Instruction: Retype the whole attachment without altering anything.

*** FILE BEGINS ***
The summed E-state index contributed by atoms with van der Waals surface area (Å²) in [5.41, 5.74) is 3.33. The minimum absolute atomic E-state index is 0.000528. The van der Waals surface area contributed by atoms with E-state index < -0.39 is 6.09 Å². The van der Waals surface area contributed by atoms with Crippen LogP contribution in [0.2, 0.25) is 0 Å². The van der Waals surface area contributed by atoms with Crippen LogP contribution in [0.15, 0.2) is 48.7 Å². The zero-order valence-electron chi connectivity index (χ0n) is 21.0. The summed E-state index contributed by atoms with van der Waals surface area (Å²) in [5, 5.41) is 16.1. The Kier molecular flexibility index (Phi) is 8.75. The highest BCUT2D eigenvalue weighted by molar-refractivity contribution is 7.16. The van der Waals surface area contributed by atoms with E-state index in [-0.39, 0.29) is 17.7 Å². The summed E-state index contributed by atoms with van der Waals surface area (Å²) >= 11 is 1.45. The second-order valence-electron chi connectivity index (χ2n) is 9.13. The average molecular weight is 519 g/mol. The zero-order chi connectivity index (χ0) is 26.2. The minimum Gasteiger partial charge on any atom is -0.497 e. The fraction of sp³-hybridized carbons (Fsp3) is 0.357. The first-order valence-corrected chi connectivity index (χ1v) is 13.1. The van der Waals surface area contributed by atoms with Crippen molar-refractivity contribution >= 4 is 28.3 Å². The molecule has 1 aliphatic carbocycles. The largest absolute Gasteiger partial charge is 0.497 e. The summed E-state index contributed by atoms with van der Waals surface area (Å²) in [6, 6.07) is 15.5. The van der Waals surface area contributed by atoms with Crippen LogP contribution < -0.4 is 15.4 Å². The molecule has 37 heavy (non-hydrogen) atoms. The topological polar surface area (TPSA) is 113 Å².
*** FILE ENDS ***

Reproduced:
The summed E-state index contributed by atoms with van der Waals surface area (Å²) in [5.41, 5.74) is 3.33. The minimum absolute atomic E-state index is 0.000528. The van der Waals surface area contributed by atoms with E-state index < -0.39 is 6.09 Å². The van der Waals surface area contributed by atoms with Crippen LogP contribution in [0.2, 0.25) is 0 Å². The van der Waals surface area contributed by atoms with Crippen LogP contribution in [0.15, 0.2) is 48.7 Å². The zero-order valence-electron chi connectivity index (χ0n) is 21.0. The summed E-state index contributed by atoms with van der Waals surface area (Å²) in [5, 5.41) is 16.1. The Kier molecular flexibility index (Phi) is 8.75. The highest BCUT2D eigenvalue weighted by molar-refractivity contribution is 7.16. The van der Waals surface area contributed by atoms with E-state index in [-0.39, 0.29) is 17.7 Å². The summed E-state index contributed by atoms with van der Waals surface area (Å²) >= 11 is 1.45. The second-order valence-electron chi connectivity index (χ2n) is 9.13. The average molecular weight is 519 g/mol. The zero-order chi connectivity index (χ0) is 26.2. The minimum Gasteiger partial charge on any atom is -0.497 e. The fraction of sp³-hybridized carbons (Fsp3) is 0.357. The first-order valence-corrected chi connectivity index (χ1v) is 13.1. The van der Waals surface area contributed by atoms with Crippen molar-refractivity contribution >= 4 is 28.3 Å². The molecule has 1 aliphatic carbocycles. The largest absolute Gasteiger partial charge is 0.497 e. The summed E-state index contributed by atoms with van der Waals surface area (Å²) in [6, 6.07) is 15.5. The van der Waals surface area contributed by atoms with Crippen LogP contribution < -0.4 is 15.4 Å². The molecule has 37 heavy (non-hydrogen) atoms. The topological polar surface area (TPSA) is 113 Å².